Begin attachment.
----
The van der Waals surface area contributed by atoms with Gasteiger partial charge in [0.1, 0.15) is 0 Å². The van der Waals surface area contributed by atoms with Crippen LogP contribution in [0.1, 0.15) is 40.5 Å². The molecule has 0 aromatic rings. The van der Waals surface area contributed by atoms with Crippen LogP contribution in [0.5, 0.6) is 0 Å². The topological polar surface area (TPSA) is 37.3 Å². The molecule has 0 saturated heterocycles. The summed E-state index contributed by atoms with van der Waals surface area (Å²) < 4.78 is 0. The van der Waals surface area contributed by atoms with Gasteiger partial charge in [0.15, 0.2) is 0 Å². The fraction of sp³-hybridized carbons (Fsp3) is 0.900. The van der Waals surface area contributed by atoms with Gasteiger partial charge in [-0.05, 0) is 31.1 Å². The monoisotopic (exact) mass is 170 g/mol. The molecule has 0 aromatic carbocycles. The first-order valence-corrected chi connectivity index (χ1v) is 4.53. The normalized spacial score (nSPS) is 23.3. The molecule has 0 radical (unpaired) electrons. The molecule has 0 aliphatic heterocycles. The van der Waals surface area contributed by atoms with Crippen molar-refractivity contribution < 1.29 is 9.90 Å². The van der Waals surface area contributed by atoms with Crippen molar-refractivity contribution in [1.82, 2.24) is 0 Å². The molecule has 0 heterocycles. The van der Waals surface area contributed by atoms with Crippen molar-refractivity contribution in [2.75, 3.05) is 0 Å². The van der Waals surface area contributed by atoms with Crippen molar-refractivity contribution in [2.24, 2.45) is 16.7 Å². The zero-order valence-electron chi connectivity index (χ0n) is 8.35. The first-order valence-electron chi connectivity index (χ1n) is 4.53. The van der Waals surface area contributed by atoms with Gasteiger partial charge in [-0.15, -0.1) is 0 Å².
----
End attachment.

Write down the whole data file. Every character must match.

The van der Waals surface area contributed by atoms with Gasteiger partial charge in [0.1, 0.15) is 0 Å². The van der Waals surface area contributed by atoms with Crippen LogP contribution in [0.1, 0.15) is 40.5 Å². The molecule has 0 aromatic rings. The van der Waals surface area contributed by atoms with Crippen LogP contribution in [0.5, 0.6) is 0 Å². The topological polar surface area (TPSA) is 37.3 Å². The molecule has 0 saturated heterocycles. The summed E-state index contributed by atoms with van der Waals surface area (Å²) < 4.78 is 0. The van der Waals surface area contributed by atoms with Gasteiger partial charge in [0.15, 0.2) is 0 Å². The fraction of sp³-hybridized carbons (Fsp3) is 0.900. The van der Waals surface area contributed by atoms with Gasteiger partial charge in [-0.05, 0) is 31.1 Å². The monoisotopic (exact) mass is 170 g/mol. The molecule has 0 aromatic carbocycles. The first-order valence-corrected chi connectivity index (χ1v) is 4.53. The normalized spacial score (nSPS) is 23.3. The molecule has 0 radical (unpaired) electrons. The molecule has 0 aliphatic heterocycles. The van der Waals surface area contributed by atoms with Crippen molar-refractivity contribution < 1.29 is 9.90 Å². The van der Waals surface area contributed by atoms with Crippen molar-refractivity contribution in [1.82, 2.24) is 0 Å². The molecule has 0 heterocycles. The van der Waals surface area contributed by atoms with Crippen molar-refractivity contribution in [2.75, 3.05) is 0 Å². The van der Waals surface area contributed by atoms with Crippen molar-refractivity contribution in [2.24, 2.45) is 16.7 Å². The zero-order valence-electron chi connectivity index (χ0n) is 8.35. The first-order valence-electron chi connectivity index (χ1n) is 4.53. The van der Waals surface area contributed by atoms with Gasteiger partial charge in [-0.15, -0.1) is 0 Å².